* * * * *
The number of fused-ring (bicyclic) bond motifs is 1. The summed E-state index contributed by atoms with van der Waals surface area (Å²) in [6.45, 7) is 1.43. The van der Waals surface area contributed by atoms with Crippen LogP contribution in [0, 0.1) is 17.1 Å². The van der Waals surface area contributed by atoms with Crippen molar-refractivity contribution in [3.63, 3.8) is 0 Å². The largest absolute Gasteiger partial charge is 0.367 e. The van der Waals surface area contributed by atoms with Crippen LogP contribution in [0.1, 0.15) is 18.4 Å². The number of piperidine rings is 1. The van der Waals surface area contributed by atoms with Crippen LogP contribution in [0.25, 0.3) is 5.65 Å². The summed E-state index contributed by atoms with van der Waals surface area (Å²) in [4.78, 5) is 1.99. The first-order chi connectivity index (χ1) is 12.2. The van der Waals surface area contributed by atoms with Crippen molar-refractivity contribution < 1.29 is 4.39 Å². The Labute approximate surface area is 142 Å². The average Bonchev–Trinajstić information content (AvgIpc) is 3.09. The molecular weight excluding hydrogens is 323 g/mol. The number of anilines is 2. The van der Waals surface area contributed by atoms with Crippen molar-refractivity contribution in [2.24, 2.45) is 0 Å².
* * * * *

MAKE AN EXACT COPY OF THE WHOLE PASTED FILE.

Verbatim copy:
The number of fused-ring (bicyclic) bond motifs is 1. The summed E-state index contributed by atoms with van der Waals surface area (Å²) in [6.45, 7) is 1.43. The van der Waals surface area contributed by atoms with Crippen LogP contribution in [0, 0.1) is 17.1 Å². The van der Waals surface area contributed by atoms with Crippen molar-refractivity contribution in [3.63, 3.8) is 0 Å². The largest absolute Gasteiger partial charge is 0.367 e. The van der Waals surface area contributed by atoms with Crippen LogP contribution in [0.1, 0.15) is 18.4 Å². The number of piperidine rings is 1. The van der Waals surface area contributed by atoms with Crippen LogP contribution in [0.25, 0.3) is 5.65 Å². The summed E-state index contributed by atoms with van der Waals surface area (Å²) in [4.78, 5) is 1.99. The first-order chi connectivity index (χ1) is 12.2. The van der Waals surface area contributed by atoms with Crippen molar-refractivity contribution < 1.29 is 4.39 Å². The Labute approximate surface area is 142 Å². The average Bonchev–Trinajstić information content (AvgIpc) is 3.09. The molecular weight excluding hydrogens is 323 g/mol. The number of anilines is 2. The van der Waals surface area contributed by atoms with Crippen molar-refractivity contribution in [2.24, 2.45) is 0 Å².